Last Saturday we woke up early and headed to the Bidwell farmer’s market. It was our fourth time at the market, but in the past we’ve only brought promises and t shirts. “We’re opening a brewery!” we’d cheerfully say. “When?” At that we’d scratch our heads and shrug a bit. “We don’t know. Soon?”
Well, you know the deal. One of us has probably had that exact conversation with each person reading this at least twice.
This time, though! This time, we brought beer. Some people were expecting us. Others remembered us from years past and were discovering that we had opened. And still more people were hearing about this “beer” thing for the first time. Everyone seemed enthusiastic, though, and despite it being a rather wet and dreary day the beer sold by hotcakes.
We brought a sixtel (1/6 bbl, or slightly over 5 US gallons) of The Jam #1: Manifest IPA. It was gone in under an hour. Our 1/2 bbl kegs of Frank and the Whale lasted until noon, but by the time many people were getting to the market we had packed up and left. We will have another sixtel of Manifest on Saturday — which by then will be the last of it that will ever be made — but if you want it, you should show up early. We kicked last week’s keg before 9:15. It’s not our fault people are lining up like we’re debuting an Apple product!
(Okay, that’s an exaggeration. It was only one guy, and we knew him. Thanks, Tim!)
As we were cleaning up, Ethan said that this was what he envisioned for Community Beer Works. A few people asked us what the “community” in our name meant, and, well, this was it. When you buy a growler from us, you’re buying it from us. Not an employee of a store that bought it from a distributor that picked it up from a brewery halfway across the country. The guy pouring the beer is the guy who made it. That’s not to disparage other breweries or methods of buying beer: I certainly haven’t met every brewer whose beer I’ve enjoyed, and to assert that it’s morally superior to avoid good beer bars and stores goes beyond silly and into insulting. However: we quite like that you have the option. Think of it as a band manning their own merch table.
We’re going to try to bring more beer in the future, but right now we really can’t: every drop of beer we make is spoken for as soon as it’s kegged. I’m sure you’re wondering why we don’t just get more equipment so we can make more beer. To that I say: we are on top of it! Two 3 bbl brite tanks should be arriving soon, and once we get our glycol chilling system in place they’ll be expanding our capacity by 2/3. On Monday, realizing we were going to need a bigger boat (Of beer. At Bidwell. I think this was an poorly thought out reference.), we ordered two more 1.5 bbl conical fermenters. We’ll have a better capacity soon, which will also let us fill growlers out of our brewery. Yes, we’re holding off on that for now, because you canÂ get growler fills from us at Bidwell in the meantime. Once we have the beer, you’ll be hearing official retail hours.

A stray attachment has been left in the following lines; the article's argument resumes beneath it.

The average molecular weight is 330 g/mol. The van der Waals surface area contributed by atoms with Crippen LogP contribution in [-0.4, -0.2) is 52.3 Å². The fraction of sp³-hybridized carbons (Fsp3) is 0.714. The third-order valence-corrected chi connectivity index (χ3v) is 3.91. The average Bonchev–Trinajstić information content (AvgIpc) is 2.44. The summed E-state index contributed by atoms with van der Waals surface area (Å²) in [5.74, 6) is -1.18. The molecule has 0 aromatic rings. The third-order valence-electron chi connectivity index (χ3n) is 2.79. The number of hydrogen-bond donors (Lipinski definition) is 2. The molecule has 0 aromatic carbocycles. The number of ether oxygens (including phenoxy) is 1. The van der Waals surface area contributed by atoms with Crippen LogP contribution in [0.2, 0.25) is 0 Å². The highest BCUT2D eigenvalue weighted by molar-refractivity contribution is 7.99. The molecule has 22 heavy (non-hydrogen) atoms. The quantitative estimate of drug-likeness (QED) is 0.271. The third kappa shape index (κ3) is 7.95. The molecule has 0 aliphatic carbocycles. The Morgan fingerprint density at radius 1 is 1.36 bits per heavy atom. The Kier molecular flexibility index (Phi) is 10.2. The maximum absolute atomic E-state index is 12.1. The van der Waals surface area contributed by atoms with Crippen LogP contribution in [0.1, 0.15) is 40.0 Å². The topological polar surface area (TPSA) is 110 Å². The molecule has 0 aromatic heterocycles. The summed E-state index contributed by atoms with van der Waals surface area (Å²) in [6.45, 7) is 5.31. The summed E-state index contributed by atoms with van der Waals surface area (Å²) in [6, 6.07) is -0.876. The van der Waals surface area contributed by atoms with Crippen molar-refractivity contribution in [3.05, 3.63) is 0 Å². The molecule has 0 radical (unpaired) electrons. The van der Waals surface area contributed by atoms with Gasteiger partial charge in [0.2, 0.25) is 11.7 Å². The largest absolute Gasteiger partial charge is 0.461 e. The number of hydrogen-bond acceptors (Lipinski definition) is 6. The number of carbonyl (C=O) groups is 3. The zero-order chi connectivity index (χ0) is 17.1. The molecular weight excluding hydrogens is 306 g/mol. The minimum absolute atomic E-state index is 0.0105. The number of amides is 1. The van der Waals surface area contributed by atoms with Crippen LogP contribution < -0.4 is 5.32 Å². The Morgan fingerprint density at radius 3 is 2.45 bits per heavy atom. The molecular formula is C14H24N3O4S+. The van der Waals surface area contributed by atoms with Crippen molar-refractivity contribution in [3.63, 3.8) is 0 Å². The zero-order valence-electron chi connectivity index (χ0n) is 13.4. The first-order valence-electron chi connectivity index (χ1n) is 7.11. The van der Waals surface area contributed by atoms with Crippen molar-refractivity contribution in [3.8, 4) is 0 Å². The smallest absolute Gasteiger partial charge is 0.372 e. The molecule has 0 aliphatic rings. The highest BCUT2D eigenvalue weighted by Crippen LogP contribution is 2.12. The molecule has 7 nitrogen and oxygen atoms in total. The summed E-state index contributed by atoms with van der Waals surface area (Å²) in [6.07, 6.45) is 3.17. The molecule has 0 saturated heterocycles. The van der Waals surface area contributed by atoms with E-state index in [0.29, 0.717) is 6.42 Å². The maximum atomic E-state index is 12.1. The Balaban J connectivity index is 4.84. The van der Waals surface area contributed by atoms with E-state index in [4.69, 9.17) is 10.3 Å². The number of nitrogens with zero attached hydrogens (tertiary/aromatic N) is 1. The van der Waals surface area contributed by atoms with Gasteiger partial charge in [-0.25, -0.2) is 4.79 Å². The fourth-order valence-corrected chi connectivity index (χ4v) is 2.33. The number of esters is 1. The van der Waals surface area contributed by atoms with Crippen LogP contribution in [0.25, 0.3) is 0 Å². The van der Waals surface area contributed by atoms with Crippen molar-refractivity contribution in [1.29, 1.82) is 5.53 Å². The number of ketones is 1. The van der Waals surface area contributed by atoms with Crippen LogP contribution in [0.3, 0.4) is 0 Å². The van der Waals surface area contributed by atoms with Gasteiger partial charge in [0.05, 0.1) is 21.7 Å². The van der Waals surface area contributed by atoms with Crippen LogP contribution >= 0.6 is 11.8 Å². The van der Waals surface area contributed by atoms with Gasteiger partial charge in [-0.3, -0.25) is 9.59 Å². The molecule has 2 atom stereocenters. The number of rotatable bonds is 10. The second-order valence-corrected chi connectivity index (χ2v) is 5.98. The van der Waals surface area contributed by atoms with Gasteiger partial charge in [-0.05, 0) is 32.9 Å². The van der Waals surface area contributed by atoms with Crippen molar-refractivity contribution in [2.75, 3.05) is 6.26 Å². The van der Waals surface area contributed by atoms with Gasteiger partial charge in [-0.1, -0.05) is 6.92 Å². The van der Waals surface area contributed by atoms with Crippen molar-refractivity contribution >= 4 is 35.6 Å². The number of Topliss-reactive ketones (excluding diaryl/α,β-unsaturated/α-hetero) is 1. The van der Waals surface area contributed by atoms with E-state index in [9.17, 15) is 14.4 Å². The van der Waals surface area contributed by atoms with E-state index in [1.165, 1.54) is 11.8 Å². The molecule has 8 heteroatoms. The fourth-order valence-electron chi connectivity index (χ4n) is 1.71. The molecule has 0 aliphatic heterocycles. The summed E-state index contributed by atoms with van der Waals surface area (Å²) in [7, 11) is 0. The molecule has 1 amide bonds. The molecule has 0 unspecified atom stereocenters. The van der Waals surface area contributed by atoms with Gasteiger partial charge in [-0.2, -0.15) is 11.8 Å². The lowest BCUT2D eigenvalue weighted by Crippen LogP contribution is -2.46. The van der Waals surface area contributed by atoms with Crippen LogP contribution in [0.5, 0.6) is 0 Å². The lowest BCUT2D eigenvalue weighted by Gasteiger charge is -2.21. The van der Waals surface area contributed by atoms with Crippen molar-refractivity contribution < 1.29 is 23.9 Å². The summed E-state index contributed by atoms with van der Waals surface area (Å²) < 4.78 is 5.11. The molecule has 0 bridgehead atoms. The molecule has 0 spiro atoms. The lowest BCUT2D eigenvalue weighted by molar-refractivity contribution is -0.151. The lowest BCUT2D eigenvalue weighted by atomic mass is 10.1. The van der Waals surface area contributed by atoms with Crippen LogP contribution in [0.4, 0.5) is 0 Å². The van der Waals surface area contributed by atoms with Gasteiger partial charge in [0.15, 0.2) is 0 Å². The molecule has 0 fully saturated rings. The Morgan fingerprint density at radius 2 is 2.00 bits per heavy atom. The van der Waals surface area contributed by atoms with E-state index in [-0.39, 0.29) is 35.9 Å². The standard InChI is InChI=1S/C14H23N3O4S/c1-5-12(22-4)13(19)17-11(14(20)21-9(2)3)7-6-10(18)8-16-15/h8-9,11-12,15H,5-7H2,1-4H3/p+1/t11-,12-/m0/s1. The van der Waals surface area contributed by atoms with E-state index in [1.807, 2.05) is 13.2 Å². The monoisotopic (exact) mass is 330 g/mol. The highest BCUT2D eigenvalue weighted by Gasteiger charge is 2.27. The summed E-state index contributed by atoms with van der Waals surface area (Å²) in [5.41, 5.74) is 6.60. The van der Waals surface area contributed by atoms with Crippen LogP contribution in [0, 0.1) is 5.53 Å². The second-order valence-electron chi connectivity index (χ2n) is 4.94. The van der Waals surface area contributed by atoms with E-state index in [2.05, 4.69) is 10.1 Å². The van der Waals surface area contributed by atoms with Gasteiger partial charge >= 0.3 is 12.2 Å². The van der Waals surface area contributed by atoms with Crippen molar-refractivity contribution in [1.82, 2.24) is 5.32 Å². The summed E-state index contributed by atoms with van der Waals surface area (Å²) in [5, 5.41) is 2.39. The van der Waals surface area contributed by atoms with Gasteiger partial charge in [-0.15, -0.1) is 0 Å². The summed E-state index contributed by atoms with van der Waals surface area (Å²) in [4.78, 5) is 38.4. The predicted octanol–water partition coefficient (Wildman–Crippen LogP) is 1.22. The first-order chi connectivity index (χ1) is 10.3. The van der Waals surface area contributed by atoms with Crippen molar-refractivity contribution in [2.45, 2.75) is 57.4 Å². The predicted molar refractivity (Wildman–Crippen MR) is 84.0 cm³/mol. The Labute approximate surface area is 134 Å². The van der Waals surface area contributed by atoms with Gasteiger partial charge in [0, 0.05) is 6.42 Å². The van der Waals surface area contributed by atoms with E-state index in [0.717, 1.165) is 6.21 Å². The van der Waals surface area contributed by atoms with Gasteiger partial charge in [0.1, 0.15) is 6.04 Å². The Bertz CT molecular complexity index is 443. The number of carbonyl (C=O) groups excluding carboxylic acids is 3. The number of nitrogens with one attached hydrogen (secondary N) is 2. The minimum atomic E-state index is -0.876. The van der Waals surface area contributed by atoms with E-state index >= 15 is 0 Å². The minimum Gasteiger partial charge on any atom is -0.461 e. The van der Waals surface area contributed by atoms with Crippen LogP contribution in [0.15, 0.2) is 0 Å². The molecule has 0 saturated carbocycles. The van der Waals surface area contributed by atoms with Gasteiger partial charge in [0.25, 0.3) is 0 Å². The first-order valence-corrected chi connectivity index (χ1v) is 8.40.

One thing people kept asking us was, “Can I try a sample?” The Bidwell crowd has an uncanny knack for asking the tough questions. No, not right now. We’re sorry about that. That is — wait for it — yet another permit, one which happens to cost $1,000. We’ll be getting it, don’t worry, but we’re going to hold off for a bit. Hopefully you understand: the money will instead go towards increased fermentation capacity, which will lead to more beer which will increase the probability that we will actually be thereÂ when you try to fill a growler at 12:30.
Now then, on to non-Bidwell news. On Tuesday Rudy and Ethan took a ride out to Lockport to visit McCollum Orchards, a fantastic 100-acre farm operation headed by Rich and Bree Woodbridge. The farm dates back to 1832 and was established by Hiram and Joel McCollum, who were also founders of Lockport itself. Rich and Bree are the sixth generation to own the farm and have resumed growing after a period of inactivity: they will shortly begin retail operations concentrating on heirloom pears and apples, as well as vegetables and eventually herbs.
Fruits and vegetables are nice, but what brought us out there was hops! Rich and Bree are craft beer afficionados and have dedicated a half-acre to testing hop varietals, assessing their robustness in this particular soil and microclimate. They’ve put in a remarkable number of types: Cascade, Centennial, Chinook, Nugget, Magnum, Fuggles and Willamette all growing happily a mere 45 minunte drive from our brewery. Come harvest time, expect us to incorporate as much of their hops as we can. And hey, who knows? We might even have a farm-direct wet-hopped beer on offer for their Buffalo Beer Week farm-to-table dinner.
See you all bright eyed and bushy tailed on Saturday.